Lamplighter Roasting Co.
116 S. Addison St., 728-2292
When Zach Archibald and his wife, Noel, moved to Richmond several years ago, they couldn’t find that cup of coffee they’d rate a “10.” By chance, they met Jennifer Rawlings at their children’s school, and soon the trio created Lamplighter Roasting Co. to show Richmond what it had been missing. Though they claim choosing a favorite coffee bean is like picking a favorite child, Rawlings says the most popular is probably their Organic Bali Blue Moon.
2. Crossroads Coffee & Ice Cream
3. Ellwood’s Café
Sur la Table
Stony Point Fashion Park, 272-7094
Sur la Table Culinary Manager Tammy Brawley, aided by staff and guest instructors, offers classes just about every day. Grilling, preserves and Moroccan fare are on the schedule for August. In September, look for classes planned around fresh produce. “I’ll talk about the local farmers markets and what I picked up that morning when I shopped for the class,” Brawley says.
2. Mise en Place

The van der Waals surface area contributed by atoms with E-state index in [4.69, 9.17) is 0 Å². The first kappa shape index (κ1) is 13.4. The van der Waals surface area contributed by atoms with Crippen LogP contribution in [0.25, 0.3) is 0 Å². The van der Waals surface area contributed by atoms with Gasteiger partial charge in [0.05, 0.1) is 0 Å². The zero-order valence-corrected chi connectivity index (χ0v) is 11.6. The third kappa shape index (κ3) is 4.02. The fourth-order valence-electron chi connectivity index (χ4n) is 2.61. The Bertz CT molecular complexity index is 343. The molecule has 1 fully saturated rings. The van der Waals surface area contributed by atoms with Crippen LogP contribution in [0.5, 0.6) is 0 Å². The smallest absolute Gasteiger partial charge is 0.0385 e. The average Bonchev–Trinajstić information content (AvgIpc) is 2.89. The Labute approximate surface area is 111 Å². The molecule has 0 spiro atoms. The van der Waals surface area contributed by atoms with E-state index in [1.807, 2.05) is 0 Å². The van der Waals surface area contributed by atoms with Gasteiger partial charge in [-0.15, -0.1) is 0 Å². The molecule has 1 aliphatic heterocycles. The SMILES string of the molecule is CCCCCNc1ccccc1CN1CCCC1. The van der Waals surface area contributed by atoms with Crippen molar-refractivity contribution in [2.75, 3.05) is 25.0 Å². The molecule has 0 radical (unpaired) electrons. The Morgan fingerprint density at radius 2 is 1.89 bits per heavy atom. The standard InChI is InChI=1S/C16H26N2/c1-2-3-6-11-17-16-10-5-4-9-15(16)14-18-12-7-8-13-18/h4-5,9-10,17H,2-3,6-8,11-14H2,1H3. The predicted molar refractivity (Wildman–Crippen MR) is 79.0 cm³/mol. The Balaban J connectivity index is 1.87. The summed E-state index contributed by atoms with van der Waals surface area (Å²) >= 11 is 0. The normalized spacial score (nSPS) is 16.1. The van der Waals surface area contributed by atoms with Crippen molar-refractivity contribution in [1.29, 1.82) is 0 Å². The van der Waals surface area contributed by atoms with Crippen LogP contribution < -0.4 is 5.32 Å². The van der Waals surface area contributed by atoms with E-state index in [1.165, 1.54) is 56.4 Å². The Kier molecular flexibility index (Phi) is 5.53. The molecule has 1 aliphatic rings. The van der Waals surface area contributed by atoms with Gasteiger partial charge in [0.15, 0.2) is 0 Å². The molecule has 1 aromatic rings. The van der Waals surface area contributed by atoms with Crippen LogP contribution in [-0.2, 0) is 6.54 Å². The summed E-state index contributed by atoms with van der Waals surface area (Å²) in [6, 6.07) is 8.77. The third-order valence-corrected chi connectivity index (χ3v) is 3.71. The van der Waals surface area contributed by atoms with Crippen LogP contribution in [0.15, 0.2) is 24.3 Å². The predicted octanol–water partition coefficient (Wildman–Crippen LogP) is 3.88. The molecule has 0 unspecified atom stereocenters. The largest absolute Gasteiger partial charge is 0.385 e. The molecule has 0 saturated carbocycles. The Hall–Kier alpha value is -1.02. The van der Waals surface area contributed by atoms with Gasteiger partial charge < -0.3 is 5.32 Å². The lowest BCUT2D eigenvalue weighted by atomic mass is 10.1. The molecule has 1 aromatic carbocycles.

3. University of Richmond Center for Culinary Arts
Can Can Brasserie
3120 W. Cary St., 358-7274
At Can Can, the elements of a fancy lunch include house-made bread, live orchids, specially designed cloth napkins, stemware, an all-French wine list, relaxing music, a menu that changes weekly (with a few constants such as the signature moules frites — mussels served with a side of fries), and knowledgeable, black-and-white-clad servers who adapt to the needs of the varied clientele.
2. Chez Foushee
Visit cafecaturra.com for locations.
Customers at Café Caturra have come to expect upscale food served quickly (within eight minutes of ordering is the goal). That won’t change, says marketing director Melissa Kirkpatrick, but the expanding local company has brought in a new culinary director, John Csukor, to rework the menu. Two new dishes have already debuted: a fattoush salad and an apple-and-almond salad.
2. Panera Bread
3. Mosaic Café
(Tie) Tim Bereika of Secco Wine Bar; Neil Smith of LuLu’s
Secco: 2933 W. Cary St., 353-0670; LuLu’s: 21 N. 17th St., 343-9771
Aside from fondue, Tim Bereika’s favorite food is squash blossoms. Through at least mid-August, you can order them stuffed with house-made ricotta, fried in tempura batter and served with basil sauce. The dish exemplifies Bereika’s keep-it-simple, keep-it-creative approach. Neil Smith, born in England and raised in New Zealand, focuses on what he calls global comfort food at LuLu’s. “One of my favorite things at the moment is grilled lamb chops with new potatoes and peas,” Smith says.